Cited from the report:
"As outlined in the first Interim Factual Report, two significant safety factors have been identified with the aircraft’s systems:
• an air data inertial reference unit (ADIRU) provided erroneous data that was not detected by the ADIRU itself
• the flight control computers did not filter spikes in angle of attack data in a specific situation.
The investigation is examining the context and origin of both of these factors."
It looks to me that the ADIRU is still suspect although the problem remains undetected..
However, more interesting, and perhaps relevant to AH447, is the fact that a program update brought an earlier unidentified bug into operation. There is a remote possibility that the software running on the computers on AF447 was a unique combinations of updated and un-updated programs leading to a unique system behaviour in comparison with other flights having speed-measurement problems.
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Old 23rd May 2011, 11:13
  #2158 (permalink)  
 
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Safety Concerns, your post brought me back to one of my hobbyhorses, the plane being out of communications.

Suppose the storm looked too large for them to go around without contacting DAKAR. That could lead to their trying to thread a hopeless needle and eventually going down.

Revealing such an assumption most likely will lead to an international incident. So it needs to be nailed down tighter than a drum before they release it in particularly delicate language.

This could be getting quite interesting to watch. DAKAR would no doubt point to Brazil's failing. Yet, DAKAR had the final responsibility here.

(I believe planes have dual HF radios. One should have been on Brazil with SelCal on. The other should have been on DAKAR with SelCal on after an alert to DAKAR they were coming but not in DAKAR's region of concern, yet. I tend to believe in "communicate early and often.")
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Old 23rd May 2011, 11:34
  #2159 (permalink)  
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Ref this post my limited knowledge of cutting code suggested that the sentiments were a bit optimistic. A specialist colleague provided the following commentary as an observation and invited me to post it for information.

"The contributor who goes by the name of syseng68k has a rosy, and, I fear, misleading idea of the quality of software and software development. It is not error-free, even in critical systems. There is probably no substantial system (of the order of tens of thousands of lines of code or larger, the size of all flight control systems in commercial aircraft nowadays) which has ever been built that was or is error-free. For the state of the art, see the last paragraph.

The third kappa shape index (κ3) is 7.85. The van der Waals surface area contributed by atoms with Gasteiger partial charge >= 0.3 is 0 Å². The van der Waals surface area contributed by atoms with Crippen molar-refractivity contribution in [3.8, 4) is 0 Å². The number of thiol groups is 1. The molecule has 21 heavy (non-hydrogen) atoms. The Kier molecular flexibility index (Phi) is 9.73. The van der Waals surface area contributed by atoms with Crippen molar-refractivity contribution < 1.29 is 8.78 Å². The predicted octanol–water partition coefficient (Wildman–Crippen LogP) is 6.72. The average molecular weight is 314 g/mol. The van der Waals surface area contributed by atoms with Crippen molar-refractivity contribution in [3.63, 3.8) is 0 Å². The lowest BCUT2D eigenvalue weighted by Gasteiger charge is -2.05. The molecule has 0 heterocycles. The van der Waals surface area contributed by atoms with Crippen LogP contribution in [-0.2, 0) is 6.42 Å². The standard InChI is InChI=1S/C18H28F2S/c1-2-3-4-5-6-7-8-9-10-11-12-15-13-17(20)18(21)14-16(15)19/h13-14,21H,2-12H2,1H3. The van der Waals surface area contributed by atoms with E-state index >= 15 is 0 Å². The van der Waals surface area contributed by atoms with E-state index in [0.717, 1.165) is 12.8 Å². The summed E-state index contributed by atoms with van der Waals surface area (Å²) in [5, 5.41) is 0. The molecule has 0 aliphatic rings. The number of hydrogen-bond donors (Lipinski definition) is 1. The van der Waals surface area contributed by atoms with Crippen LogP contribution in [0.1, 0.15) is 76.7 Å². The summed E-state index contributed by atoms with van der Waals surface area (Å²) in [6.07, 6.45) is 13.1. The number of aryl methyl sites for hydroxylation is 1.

I have worked in the reliability and safety of software-based systems for a quarter century, am a member of my country's standardisation committe on functional safety of computer-based systems, have an international reputation in the field, and indeed shall be giving a keynote talk at a major international conference on the subject later in the year.

A famous study by Robin Lutz of Iowa State University twenty years ago on the source of about 200 mission-critical software failures for NASA showed that over 98% were due to the requirements not covering adequately the actual situation the system encountered. (syseng68k prefers not to call these "bugs" but most people working in ultrareliable software do.) A more recent study by Lutz and Mikulski from 2004, published in one of the premier journals for software engineering, may be found at http://www.cs.iastate.edu/%7Erlutz/publications/tse04.pdf

There is an enormous variety of problems with computer-based systems in aerospace contexts, the number of incidents is clearly increasing, and I fear will continue to do so. A check of Peter Neumann's "illustrative risks" Section 1.6, Commercial Aviation, gives some sense:
http://www.csl.sri.com/users/neumann/illustrative.html#9 The Risks Digest archive is also available on-line at http://catless.ncl.ac.uk/risks